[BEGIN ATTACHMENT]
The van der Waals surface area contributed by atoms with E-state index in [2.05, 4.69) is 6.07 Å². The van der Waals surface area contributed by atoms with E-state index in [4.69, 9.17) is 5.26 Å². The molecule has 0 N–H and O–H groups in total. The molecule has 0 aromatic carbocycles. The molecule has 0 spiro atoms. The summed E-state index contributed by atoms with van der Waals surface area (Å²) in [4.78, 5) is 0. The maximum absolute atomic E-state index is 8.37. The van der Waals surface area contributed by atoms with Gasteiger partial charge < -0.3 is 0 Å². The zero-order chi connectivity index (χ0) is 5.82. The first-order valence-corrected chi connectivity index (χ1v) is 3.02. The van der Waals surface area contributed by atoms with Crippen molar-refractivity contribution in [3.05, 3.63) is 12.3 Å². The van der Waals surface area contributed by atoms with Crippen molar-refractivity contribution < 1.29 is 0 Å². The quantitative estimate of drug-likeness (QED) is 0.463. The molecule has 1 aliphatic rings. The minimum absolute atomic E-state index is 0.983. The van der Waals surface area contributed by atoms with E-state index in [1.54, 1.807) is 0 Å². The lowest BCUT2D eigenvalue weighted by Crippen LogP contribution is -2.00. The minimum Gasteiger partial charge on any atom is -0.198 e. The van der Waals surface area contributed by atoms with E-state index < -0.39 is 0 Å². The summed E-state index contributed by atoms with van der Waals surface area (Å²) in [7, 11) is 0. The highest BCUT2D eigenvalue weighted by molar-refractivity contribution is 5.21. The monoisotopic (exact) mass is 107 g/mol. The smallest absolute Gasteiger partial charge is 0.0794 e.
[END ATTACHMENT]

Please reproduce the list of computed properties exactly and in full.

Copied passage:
The van der Waals surface area contributed by atoms with E-state index in [2.05, 4.69) is 6.07 Å². The van der Waals surface area contributed by atoms with E-state index in [4.69, 9.17) is 5.26 Å². The molecule has 0 N–H and O–H groups in total. The molecule has 0 aromatic carbocycles. The molecule has 0 spiro atoms. The summed E-state index contributed by atoms with van der Waals surface area (Å²) in [4.78, 5) is 0. The maximum absolute atomic E-state index is 8.37. The van der Waals surface area contributed by atoms with Gasteiger partial charge < -0.3 is 0 Å². The zero-order chi connectivity index (χ0) is 5.82. The first-order valence-corrected chi connectivity index (χ1v) is 3.02. The van der Waals surface area contributed by atoms with Crippen molar-refractivity contribution in [3.05, 3.63) is 12.3 Å². The van der Waals surface area contributed by atoms with Crippen molar-refractivity contribution < 1.29 is 0 Å². The quantitative estimate of drug-likeness (QED) is 0.463. The molecule has 1 aliphatic rings. The minimum absolute atomic E-state index is 0.983. The van der Waals surface area contributed by atoms with E-state index in [1.54, 1.807) is 0 Å². The lowest BCUT2D eigenvalue weighted by Crippen LogP contribution is -2.00. The minimum Gasteiger partial charge on any atom is -0.198 e. The van der Waals surface area contributed by atoms with E-state index < -0.39 is 0 Å². The summed E-state index contributed by atoms with van der Waals surface area (Å²) in [7, 11) is 0. The highest BCUT2D eigenvalue weighted by molar-refractivity contribution is 5.21. The monoisotopic (exact) mass is 107 g/mol. The smallest absolute Gasteiger partial charge is 0.0794 e.